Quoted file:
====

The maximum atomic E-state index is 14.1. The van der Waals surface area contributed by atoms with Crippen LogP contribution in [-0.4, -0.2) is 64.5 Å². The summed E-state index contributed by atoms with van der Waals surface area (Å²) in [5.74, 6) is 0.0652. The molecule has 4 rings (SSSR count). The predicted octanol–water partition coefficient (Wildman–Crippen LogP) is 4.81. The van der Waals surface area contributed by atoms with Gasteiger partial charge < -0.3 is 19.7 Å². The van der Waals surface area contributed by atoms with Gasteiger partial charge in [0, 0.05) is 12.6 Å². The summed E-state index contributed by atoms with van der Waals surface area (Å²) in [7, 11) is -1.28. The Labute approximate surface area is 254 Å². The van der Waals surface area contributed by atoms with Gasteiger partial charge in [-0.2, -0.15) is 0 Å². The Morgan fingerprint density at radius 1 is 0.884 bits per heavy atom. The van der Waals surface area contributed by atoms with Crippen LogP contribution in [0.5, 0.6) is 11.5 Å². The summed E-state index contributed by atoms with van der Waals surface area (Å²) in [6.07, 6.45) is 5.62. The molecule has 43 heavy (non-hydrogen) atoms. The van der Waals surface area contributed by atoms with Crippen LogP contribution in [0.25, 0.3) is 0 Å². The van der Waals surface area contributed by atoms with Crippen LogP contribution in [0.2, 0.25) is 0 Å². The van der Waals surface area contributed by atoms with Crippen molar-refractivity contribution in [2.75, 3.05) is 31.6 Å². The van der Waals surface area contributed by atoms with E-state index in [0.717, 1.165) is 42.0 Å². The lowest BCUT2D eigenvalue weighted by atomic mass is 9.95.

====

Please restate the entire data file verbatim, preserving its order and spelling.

The maximum atomic E-state index is 14.1. The van der Waals surface area contributed by atoms with Crippen LogP contribution in [-0.4, -0.2) is 64.5 Å². The summed E-state index contributed by atoms with van der Waals surface area (Å²) in [5.74, 6) is 0.0652. The molecule has 4 rings (SSSR count). The predicted octanol–water partition coefficient (Wildman–Crippen LogP) is 4.81. The van der Waals surface area contributed by atoms with Gasteiger partial charge < -0.3 is 19.7 Å². The van der Waals surface area contributed by atoms with Gasteiger partial charge in [0, 0.05) is 12.6 Å². The summed E-state index contributed by atoms with van der Waals surface area (Å²) in [7, 11) is -1.28. The Labute approximate surface area is 254 Å². The van der Waals surface area contributed by atoms with Gasteiger partial charge in [-0.2, -0.15) is 0 Å². The Morgan fingerprint density at radius 1 is 0.884 bits per heavy atom. The van der Waals surface area contributed by atoms with Crippen LogP contribution in [0.5, 0.6) is 11.5 Å². The summed E-state index contributed by atoms with van der Waals surface area (Å²) in [6.07, 6.45) is 5.62. The molecule has 43 heavy (non-hydrogen) atoms. The van der Waals surface area contributed by atoms with Crippen LogP contribution in [0.25, 0.3) is 0 Å². The van der Waals surface area contributed by atoms with Crippen LogP contribution in [0.2, 0.25) is 0 Å². The van der Waals surface area contributed by atoms with Crippen molar-refractivity contribution in [2.75, 3.05) is 31.6 Å². The van der Waals surface area contributed by atoms with E-state index in [0.717, 1.165) is 42.0 Å². The lowest BCUT2D eigenvalue weighted by atomic mass is 9.95.